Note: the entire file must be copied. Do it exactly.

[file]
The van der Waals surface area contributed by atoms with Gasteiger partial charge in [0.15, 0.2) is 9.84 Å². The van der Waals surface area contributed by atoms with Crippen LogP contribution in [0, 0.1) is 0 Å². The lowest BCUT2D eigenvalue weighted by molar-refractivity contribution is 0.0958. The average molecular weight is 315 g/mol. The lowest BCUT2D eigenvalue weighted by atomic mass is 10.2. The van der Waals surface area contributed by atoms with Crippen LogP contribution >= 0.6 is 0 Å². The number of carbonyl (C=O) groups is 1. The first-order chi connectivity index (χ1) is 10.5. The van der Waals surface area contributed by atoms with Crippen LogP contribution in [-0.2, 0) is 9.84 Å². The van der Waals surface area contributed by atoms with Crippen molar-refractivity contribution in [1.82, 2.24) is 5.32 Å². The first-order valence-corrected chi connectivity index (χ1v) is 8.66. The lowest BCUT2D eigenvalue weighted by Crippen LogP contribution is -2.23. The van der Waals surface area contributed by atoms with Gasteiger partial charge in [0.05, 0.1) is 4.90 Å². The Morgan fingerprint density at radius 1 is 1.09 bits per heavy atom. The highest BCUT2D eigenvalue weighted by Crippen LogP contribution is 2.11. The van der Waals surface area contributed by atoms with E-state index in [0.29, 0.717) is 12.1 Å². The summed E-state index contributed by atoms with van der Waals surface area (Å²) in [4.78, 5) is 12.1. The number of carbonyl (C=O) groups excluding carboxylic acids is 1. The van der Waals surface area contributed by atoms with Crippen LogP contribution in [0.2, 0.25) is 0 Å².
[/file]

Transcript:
The van der Waals surface area contributed by atoms with Gasteiger partial charge in [0.15, 0.2) is 9.84 Å². The van der Waals surface area contributed by atoms with Crippen LogP contribution in [0, 0.1) is 0 Å². The lowest BCUT2D eigenvalue weighted by molar-refractivity contribution is 0.0958. The average molecular weight is 315 g/mol. The lowest BCUT2D eigenvalue weighted by atomic mass is 10.2. The van der Waals surface area contributed by atoms with Crippen LogP contribution >= 0.6 is 0 Å². The number of carbonyl (C=O) groups is 1. The first-order chi connectivity index (χ1) is 10.5. The van der Waals surface area contributed by atoms with Crippen LogP contribution in [-0.2, 0) is 9.84 Å². The van der Waals surface area contributed by atoms with Crippen molar-refractivity contribution in [1.82, 2.24) is 5.32 Å². The first-order valence-corrected chi connectivity index (χ1v) is 8.66. The lowest BCUT2D eigenvalue weighted by Crippen LogP contribution is -2.23. The van der Waals surface area contributed by atoms with Gasteiger partial charge in [0.05, 0.1) is 4.90 Å². The Morgan fingerprint density at radius 1 is 1.09 bits per heavy atom. The highest BCUT2D eigenvalue weighted by Crippen LogP contribution is 2.11. The van der Waals surface area contributed by atoms with E-state index in [0.29, 0.717) is 12.1 Å². The summed E-state index contributed by atoms with van der Waals surface area (Å²) in [4.78, 5) is 12.1. The number of carbonyl (C=O) groups excluding carboxylic acids is 1. The van der Waals surface area contributed by atoms with Crippen LogP contribution in [0.2, 0.25) is 0 Å².